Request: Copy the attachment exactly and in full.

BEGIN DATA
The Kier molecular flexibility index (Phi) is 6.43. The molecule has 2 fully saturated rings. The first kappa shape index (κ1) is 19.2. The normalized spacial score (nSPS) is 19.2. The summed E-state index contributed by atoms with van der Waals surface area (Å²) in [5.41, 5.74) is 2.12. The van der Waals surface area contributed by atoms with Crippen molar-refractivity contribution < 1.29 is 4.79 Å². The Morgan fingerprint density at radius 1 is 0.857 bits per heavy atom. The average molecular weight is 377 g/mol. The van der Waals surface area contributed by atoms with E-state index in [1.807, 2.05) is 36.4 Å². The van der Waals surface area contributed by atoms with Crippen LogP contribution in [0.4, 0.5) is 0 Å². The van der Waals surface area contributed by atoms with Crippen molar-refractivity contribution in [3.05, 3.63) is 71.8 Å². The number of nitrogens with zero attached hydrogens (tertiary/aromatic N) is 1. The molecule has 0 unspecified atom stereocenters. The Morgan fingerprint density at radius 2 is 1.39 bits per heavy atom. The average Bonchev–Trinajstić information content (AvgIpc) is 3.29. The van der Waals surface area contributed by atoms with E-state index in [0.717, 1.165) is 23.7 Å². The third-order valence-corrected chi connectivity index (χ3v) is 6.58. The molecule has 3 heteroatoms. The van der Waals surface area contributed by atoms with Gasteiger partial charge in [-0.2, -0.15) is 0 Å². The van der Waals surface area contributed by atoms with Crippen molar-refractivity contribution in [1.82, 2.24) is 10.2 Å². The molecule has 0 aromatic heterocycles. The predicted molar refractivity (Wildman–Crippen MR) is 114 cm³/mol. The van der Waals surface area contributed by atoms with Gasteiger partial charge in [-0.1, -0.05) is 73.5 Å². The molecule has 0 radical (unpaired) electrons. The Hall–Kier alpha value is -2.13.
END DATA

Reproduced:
The Kier molecular flexibility index (Phi) is 6.43. The molecule has 2 fully saturated rings. The first kappa shape index (κ1) is 19.2. The normalized spacial score (nSPS) is 19.2. The summed E-state index contributed by atoms with van der Waals surface area (Å²) in [5.41, 5.74) is 2.12. The van der Waals surface area contributed by atoms with Crippen molar-refractivity contribution < 1.29 is 4.79 Å². The Morgan fingerprint density at radius 1 is 0.857 bits per heavy atom. The average molecular weight is 377 g/mol. The van der Waals surface area contributed by atoms with E-state index in [1.807, 2.05) is 36.4 Å². The van der Waals surface area contributed by atoms with Crippen LogP contribution in [0.4, 0.5) is 0 Å². The van der Waals surface area contributed by atoms with Crippen molar-refractivity contribution in [3.05, 3.63) is 71.8 Å². The number of nitrogens with zero attached hydrogens (tertiary/aromatic N) is 1. The molecule has 0 unspecified atom stereocenters. The Morgan fingerprint density at radius 2 is 1.39 bits per heavy atom. The average Bonchev–Trinajstić information content (AvgIpc) is 3.29. The van der Waals surface area contributed by atoms with E-state index in [0.717, 1.165) is 23.7 Å². The third-order valence-corrected chi connectivity index (χ3v) is 6.58. The molecule has 3 heteroatoms. The van der Waals surface area contributed by atoms with Gasteiger partial charge in [-0.2, -0.15) is 0 Å². The van der Waals surface area contributed by atoms with Crippen molar-refractivity contribution in [1.82, 2.24) is 10.2 Å². The molecule has 0 aromatic heterocycles. The predicted molar refractivity (Wildman–Crippen MR) is 114 cm³/mol. The van der Waals surface area contributed by atoms with Gasteiger partial charge in [-0.1, -0.05) is 73.5 Å². The molecule has 0 radical (unpaired) electrons. The Hall–Kier alpha value is -2.13.